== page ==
I'm ending this post by discussing why I didn't use black for the caterpillar's stripes and antennae. I chose not to use black for the stripes on the caterpillars because this piece has an overall warm color scheme, and black would clash. Artists are divided about whether or not to use black. Some say never to use it or to mix your own. Others say if you like black, go for it. I came to the idea while working on this piece that artists against using black may feel that it’s unharmonious with the color palette of their paintings. This explains why impressionists and other artists who mainly paint nature traditionally avoid black. It's because they’re often working with this warm color palette.
Painting Clubhouse Pool
I painted my community's clubhouse pool area in acrylics. Read on to find out how.
I’m starting by painting the sky, pool and deck as a base. I’m painting the grisaille and I’ll go on top with color. After I painted the shadows on the pool, I realized they were too dark and needed to be lightened.
I mixed cerulean with ultramarine for the water and glazed green on top of that to brighten it.
After I’d finished glazing color over the water and the deck, I took a charcoal pencil and drew in the plants, gazebos, chairs, and tree. At this point, it was time to start over with the grisaille again.
Using my liner brush and wiggling my wrist while holding the handle, I can get the roughness in the tree bark I’m going for.
Making the highlight on the side of the top of the light post sufficiently light gives it dimension.
I’m much happier with how the gazebo looks much better since I’ve added those dark shadows to the spaces between the posts.
Approaching painting the pebbles, I’ve decided to mix a grayish purple from transparent mixing white and ivory black for the palest of them. The purple came out too bright, so I mixed some orange into it.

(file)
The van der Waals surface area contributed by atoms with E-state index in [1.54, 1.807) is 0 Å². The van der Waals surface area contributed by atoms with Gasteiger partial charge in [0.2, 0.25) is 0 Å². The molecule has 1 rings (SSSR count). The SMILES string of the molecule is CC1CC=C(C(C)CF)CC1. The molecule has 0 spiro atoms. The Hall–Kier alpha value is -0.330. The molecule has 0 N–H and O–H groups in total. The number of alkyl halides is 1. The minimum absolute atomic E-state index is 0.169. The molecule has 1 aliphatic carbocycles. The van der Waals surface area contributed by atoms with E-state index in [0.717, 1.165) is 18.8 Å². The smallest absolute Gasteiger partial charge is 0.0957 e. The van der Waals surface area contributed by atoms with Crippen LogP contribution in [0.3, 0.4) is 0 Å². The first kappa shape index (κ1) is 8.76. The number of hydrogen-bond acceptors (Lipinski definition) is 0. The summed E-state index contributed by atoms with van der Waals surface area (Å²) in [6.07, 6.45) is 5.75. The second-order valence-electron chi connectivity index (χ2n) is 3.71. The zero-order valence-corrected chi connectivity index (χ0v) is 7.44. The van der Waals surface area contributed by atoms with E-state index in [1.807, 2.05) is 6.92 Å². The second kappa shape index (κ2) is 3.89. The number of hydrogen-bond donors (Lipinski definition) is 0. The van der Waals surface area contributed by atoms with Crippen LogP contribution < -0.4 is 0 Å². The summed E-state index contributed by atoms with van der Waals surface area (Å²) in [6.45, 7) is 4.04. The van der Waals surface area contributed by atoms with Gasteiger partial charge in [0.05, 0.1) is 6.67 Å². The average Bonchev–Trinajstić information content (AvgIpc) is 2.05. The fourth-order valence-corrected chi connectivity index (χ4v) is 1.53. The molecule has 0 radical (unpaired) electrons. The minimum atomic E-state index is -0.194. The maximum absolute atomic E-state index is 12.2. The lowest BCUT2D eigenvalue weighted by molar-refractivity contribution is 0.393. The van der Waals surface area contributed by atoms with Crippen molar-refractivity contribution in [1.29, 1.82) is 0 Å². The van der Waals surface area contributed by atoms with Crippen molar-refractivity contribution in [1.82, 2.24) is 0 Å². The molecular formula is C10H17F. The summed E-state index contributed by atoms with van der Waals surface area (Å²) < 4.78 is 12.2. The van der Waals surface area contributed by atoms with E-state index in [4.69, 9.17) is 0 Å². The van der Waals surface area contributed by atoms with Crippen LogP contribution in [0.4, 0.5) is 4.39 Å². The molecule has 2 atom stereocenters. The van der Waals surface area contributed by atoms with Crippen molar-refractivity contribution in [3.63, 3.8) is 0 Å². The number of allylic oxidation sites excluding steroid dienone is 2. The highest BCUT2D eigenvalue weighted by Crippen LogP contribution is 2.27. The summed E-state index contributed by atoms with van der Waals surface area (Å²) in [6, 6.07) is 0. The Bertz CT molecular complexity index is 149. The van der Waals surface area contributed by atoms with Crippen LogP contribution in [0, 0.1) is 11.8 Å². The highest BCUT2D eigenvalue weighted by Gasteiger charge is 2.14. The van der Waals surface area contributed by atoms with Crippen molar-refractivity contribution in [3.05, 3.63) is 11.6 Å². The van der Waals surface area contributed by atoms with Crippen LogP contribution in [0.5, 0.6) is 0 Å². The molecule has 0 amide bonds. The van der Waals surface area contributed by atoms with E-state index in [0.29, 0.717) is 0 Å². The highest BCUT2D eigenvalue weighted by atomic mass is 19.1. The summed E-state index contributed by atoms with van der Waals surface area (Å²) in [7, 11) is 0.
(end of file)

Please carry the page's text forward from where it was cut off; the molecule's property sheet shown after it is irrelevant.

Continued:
Most of the pebbles were different shades of brown, so I used yellow ochre or burnt umber mixed with cadmium red medium, which I chose for its orange tint. I had originally tried to use my yellow ochre and red mixture mixed with green and black for the darkest pebbles, but I quickly realized that mixture wasn’t dark enough.
I planned to paint the spaces in between the bars on the light post yellow and glaze orange on top of that, but I was surprised by how happy I am with just the yellow.
Here’s the lighthouse with orange glazed over the yellow.
I mixed transparent white with yellow, purple, and cadmium red medium and glazed over the gazebo because it needed to be peachy. I used an opaque version of this color for the top of the gazebo roof to create the necessary contrast between it and the sides to make it look three-dimensional.
There needed to be more medium-brown pebbles.
I knew the tree needed more detail, and I painted some brown markings on it, being careful to paint the same approximate shapes as were in my reference photo.
When I felt I’d done all I could on the tree, my attention was turned back to the gazebo, and I realized that there needed to be a shadow along the front of the overhang to give it dimension. I did this simply by glazing blue, which I’d toned down with orange so it would be muted and shadowy over that side. While I was doing that, I glazed that same blue over half of all of the posts. You don’t always have to do a big mixing job to get effective shading in your pieces. I saw that the windows in the gazebo looked to be bluish green. I used cyan instead of ultramarine this time when I mixed the shade for them.
The first thing I did today was paint pale purple highlights on the reddish-purple leaves in the lower left-hand corner. The shade I mixed didn’t come out red enough, so I glazed some red over my purple when it had dried.
You can also see the light post in this pic, and you might notice that I painted two-thirds of it a lighter shade of gray, so now it looks like it has a front and a side.
There was some obvious dry brushing in between the posts in the gazebo and on the edges of the tree, so I worked on taking care of that. Dry brushing is when there are little holes or bumps in the paint due to insufficient paint or water in the brush. So the fix for dry brushing is to go back over those parts with the same color, of course, but with just more paint and/or more water, in the brush.